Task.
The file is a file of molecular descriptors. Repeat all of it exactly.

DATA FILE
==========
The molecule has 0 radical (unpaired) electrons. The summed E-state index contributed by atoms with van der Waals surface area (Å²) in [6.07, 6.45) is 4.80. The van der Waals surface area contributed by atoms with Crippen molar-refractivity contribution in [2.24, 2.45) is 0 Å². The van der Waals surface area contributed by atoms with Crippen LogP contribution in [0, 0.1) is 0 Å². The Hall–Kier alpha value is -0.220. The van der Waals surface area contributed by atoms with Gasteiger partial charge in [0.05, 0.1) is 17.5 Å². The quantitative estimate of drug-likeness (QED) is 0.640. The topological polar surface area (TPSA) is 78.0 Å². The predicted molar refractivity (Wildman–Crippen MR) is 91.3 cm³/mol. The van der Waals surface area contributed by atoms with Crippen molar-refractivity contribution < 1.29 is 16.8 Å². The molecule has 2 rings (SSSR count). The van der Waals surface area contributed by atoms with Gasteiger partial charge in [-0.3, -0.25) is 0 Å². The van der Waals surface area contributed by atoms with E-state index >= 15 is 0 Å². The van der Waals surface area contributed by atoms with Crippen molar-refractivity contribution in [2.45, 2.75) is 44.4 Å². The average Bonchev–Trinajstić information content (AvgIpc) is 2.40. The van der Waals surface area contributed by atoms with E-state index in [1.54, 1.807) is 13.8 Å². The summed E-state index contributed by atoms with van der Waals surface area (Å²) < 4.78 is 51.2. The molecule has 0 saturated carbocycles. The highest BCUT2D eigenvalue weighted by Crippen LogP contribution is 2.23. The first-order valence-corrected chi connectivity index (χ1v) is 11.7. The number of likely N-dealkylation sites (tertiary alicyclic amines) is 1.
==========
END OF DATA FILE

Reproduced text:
The molecule has 0 radical (unpaired) electrons. The summed E-state index contributed by atoms with van der Waals surface area (Å²) in [6.07, 6.45) is 4.80. The van der Waals surface area contributed by atoms with Crippen molar-refractivity contribution in [2.24, 2.45) is 0 Å². The van der Waals surface area contributed by atoms with Crippen LogP contribution in [0, 0.1) is 0 Å². The Hall–Kier alpha value is -0.220. The van der Waals surface area contributed by atoms with Gasteiger partial charge in [0.05, 0.1) is 17.5 Å². The quantitative estimate of drug-likeness (QED) is 0.640. The topological polar surface area (TPSA) is 78.0 Å². The predicted molar refractivity (Wildman–Crippen MR) is 91.3 cm³/mol. The van der Waals surface area contributed by atoms with Crippen molar-refractivity contribution < 1.29 is 16.8 Å². The molecule has 2 rings (SSSR count). The van der Waals surface area contributed by atoms with Gasteiger partial charge in [-0.3, -0.25) is 0 Å². The van der Waals surface area contributed by atoms with E-state index >= 15 is 0 Å². The van der Waals surface area contributed by atoms with Crippen molar-refractivity contribution in [2.45, 2.75) is 44.4 Å². The average Bonchev–Trinajstić information content (AvgIpc) is 2.40. The van der Waals surface area contributed by atoms with E-state index in [1.54, 1.807) is 13.8 Å². The summed E-state index contributed by atoms with van der Waals surface area (Å²) < 4.78 is 51.2. The molecule has 0 saturated carbocycles. The highest BCUT2D eigenvalue weighted by Crippen LogP contribution is 2.23. The first-order valence-corrected chi connectivity index (χ1v) is 11.7. The number of likely N-dealkylation sites (tertiary alicyclic amines) is 1.